Last week marked the anniversary of Albert Schweitzer’s death, at age 90, in 1965. He went to Africa to begin his missionary work one hundred years ago, in 1913.
As the son of a Protestant minister, in a German speaking province that sometimes belonged to Germany and sometimes to France, Schweitzer had a solid religious upbringing. As a young child he began to include wild and domestic animals in his evening prayers. His lifetime motto, “Reverence for Life”, was germinating in his mind already then.
While still in school, he formulated a life plan to first study religion and music, and after the age of 30, find a concrete, hands-on way to practice his faith. He had no idea then what that would be.
His study of music, particularly Bach and his organ music, including theories of organ building and restoration, was earning him international standing by the time he was 24. In 1905, at age 30, he published the first of several works on Bach with insights from his own religious upbringing and study of theology.
Albert Schweitzer became a widely respected theologian. In 1901, at age 26, one year after earning his degree, he became Principal of his alma mater, the Theological College of St Thomas. In 1906 he published “The Quest of the Historical Jesus”, his perhaps most famous book on theology.
True to his earlier commitment, he realized at age 30, that he wanted to be a missionary doctor in Africa. By 1911, now 36 years old, he had earned his medical degree, and by the spring of 1913 he was headed for Africa. Because he was Protestant, the organization he wanted to work for would not accept him. Instead, he largely financed his mission himself with earnings from lectures and concerts. Other medical personnel joined him on his voyage into the jungle, 200 miles upstream from the nearest port.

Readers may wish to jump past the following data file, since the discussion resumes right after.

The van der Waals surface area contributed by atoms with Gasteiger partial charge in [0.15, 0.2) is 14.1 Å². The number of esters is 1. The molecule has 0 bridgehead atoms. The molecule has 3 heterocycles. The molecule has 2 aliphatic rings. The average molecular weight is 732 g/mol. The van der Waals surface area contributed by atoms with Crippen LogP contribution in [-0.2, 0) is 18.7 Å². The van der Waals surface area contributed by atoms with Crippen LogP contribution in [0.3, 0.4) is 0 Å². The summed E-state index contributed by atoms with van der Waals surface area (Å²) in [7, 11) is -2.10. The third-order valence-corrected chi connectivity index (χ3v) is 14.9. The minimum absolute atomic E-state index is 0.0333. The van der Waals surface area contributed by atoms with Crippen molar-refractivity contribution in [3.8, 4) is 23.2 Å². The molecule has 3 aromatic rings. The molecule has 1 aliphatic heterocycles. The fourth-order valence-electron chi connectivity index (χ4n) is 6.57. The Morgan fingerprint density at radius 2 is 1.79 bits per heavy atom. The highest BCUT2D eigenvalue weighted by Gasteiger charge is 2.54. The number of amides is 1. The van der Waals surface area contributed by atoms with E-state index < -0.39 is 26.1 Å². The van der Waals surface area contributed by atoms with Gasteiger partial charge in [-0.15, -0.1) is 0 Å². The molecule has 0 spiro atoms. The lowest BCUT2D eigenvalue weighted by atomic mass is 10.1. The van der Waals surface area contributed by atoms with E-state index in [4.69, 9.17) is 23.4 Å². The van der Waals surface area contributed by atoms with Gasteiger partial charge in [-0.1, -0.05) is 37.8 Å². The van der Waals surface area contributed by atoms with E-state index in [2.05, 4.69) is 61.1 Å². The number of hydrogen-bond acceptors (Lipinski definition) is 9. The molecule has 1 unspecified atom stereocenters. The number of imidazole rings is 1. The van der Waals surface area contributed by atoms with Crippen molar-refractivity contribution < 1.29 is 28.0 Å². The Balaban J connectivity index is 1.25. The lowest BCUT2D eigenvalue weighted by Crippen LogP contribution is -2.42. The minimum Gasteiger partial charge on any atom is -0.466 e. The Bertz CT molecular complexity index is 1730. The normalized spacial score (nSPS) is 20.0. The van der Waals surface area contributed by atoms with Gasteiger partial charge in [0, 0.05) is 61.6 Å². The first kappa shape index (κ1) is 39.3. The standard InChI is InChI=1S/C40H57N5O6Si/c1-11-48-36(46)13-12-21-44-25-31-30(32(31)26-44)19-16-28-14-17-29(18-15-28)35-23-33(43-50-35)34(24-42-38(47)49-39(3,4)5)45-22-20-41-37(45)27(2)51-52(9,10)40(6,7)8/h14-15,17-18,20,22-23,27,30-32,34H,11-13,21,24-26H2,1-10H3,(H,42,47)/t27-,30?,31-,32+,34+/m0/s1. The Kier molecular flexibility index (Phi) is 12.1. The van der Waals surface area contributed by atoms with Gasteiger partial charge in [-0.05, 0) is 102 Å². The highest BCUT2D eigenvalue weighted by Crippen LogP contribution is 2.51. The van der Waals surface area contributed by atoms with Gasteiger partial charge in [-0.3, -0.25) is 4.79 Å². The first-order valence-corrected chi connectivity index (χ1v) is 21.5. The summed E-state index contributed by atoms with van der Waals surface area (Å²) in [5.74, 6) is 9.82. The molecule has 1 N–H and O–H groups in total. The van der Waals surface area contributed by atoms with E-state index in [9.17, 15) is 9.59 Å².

He built and ran his hospital in Lambarene, and made it a haven for patients, their families and scores of animals. He saved the life of an orphaned kitten, who came to spend much of her time for the next twenty years sitting on Schweitzer’s desk as he wrote by a kerosene lamp every night.
Patients stayed at the hospital, which was laid out like a small village, until their treatment was completed. For patients with leprosy, the treatment could last over two years. Able-bodied patients and family members were required to work, and Schweitzer taught them basic carpentry, concrete making and other skills needed to expand the hospital. He planted gardens and made the hospital less dependent on food from outside Lambarene, but funds were still needed and he sometimes went back to Europe to lecture, give concerts and record music. Some of his travels away from Africa were involuntary, resulting from French-German animosity during and after World War I and from illness.
His work at Lambarene gained him world-wide recognition, as did his writings promoting peace and denouncing nuclear war. He was awarded the Nobel Peace Prize in 1952, and used the money to improve his hospital.
Albert Schweitzer is said to have met Albert Einstein some time around 1930, and the two corresponded about their work for peace. Einstein compared Schweitzer to Ghandi in his leading by example.
Last night we watched Jerome Hill’s 1957 documentary on Schweitzer (available on Amazon and iTunes), filmed with the restriction that it was not to be released until after his death. We watched him move among patients, their families, dogs, cats, goats and pelicans in Africa and we watched him play the organ in his home church in Alsace. We watched him, at age 81, lead construction of the new leper wards in Lambarene. We watched footage from the hospital that only had electricity in the operating room. We heard Schweitzer quoted as saying that having thermometers would only have you pay more attention to the heat that you couldn’t do anything about anyway.
He went on, tirelessly, for nine more years. He died peacefully at the hospital he had built.
This remarkable man had three strong callings, three unique talents, three fulfilling careers, all interrelated. He was a true man of action.